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Demand for Saudi mining licences rises sharply

Eurasian Resources Group is testing its Nomad mining robot – based on Mars rover tech – in Saudi Arabia Eurasian Resources Group
Eurasian Resources Group is testing its Nomad mining robot, based on technology found in the Mars rover, in Saudi Arabia
  • 259 exploration permits last year
  • $182m package of incentives
  • Investment law in force since 2021

Incentives and legislation are fuelling growth in Saudi Arabia’s mining industry as the government seeks to stimulate investment under Vision 2030.

The Ministry of Industry and Mineral Resources said demand for Saudi mining licences had surged since a mining investment law came into force in 2021.

The number of building material quarry licences jumped to 538 in 2023, amore than threefold leap since the law was passed. Exploration permits rose to 259 from 58, a more than fourfold rise.

The ministry said the number of exploitation licences, which are issued as an extension to an exploration licence, had more than doubled from eight before the legislation to 19 in 2023. 

This week the industry and investment ministries officially launched a mineral exploration incentives package, valued at about $182 million. The programme, first announced in January, aims to encourage investment from domestic and international mining operators.

One such company is Luxembourg’s Eurasian Resources Group, which entered Saudi Arabia last year with an initial investment of $50 million.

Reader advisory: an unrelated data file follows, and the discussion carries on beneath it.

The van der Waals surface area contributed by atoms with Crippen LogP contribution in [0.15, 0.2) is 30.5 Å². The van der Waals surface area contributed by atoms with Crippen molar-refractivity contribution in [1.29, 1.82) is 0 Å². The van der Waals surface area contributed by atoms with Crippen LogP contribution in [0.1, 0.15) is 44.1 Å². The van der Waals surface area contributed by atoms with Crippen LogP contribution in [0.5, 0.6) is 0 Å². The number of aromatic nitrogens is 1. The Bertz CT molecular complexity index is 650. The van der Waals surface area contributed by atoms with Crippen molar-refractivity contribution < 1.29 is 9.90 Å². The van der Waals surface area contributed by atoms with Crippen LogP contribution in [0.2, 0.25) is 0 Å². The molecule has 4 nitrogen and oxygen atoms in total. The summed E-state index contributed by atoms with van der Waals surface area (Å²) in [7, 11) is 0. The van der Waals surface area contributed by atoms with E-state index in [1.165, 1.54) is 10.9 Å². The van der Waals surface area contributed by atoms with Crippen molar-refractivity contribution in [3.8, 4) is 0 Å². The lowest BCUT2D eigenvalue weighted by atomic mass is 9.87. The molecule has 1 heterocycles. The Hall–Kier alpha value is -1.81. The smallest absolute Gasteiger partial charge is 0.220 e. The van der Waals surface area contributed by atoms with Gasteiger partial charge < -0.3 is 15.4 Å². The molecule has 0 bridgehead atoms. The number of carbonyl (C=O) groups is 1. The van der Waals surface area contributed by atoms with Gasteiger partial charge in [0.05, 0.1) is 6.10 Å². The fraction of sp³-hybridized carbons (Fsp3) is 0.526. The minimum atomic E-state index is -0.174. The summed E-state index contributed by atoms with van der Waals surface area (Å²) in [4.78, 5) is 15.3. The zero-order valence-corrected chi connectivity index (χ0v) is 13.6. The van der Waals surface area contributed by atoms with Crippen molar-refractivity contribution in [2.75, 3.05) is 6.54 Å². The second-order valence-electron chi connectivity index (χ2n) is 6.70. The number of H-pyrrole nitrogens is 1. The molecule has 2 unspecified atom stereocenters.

Its CEO, Benedikt Sobotka, told AGBI: “As part of its commitment to diversification, Saudi Arabia has made considerable headway towards further legal and regulatory reform.”

The incentives package will support companies that have held valid exploration licences for less than five years, each being eligible for support of up to SAR7.5 million ($2 million). Companies can obtain support for up to 15 Saudi mining licences.

The government says its untapped mineral wealth is estimated at $2.5 trillion, based on exploration of 30 percent of the country’s mineral region. 

But the kingdom is still a small player in global metals and mining. Leading producers include Australia, Chile, China, Russia, Canada, Brazil, the Democratic Republic of Congo, South Africa and the United States, the mining database Crux Investor shows. 

Riyadh has also launched an accelerated exploration programme, which aims to reduce the time required to obtain approvals for licences.

Ionut Lazar, principal consultant at the metals, mining and fertiliser consultancy CRU Group, said Saudi Arabia had explicitly made mining a pillar of Vision 2030, with the Public Investment Fund financing expansion through Saudi Arabian Mining Co, better known as Ma’aden.

He said that the country had “committed serious funds and human resources” to mining as a way to balance the economy away from oil and gas.

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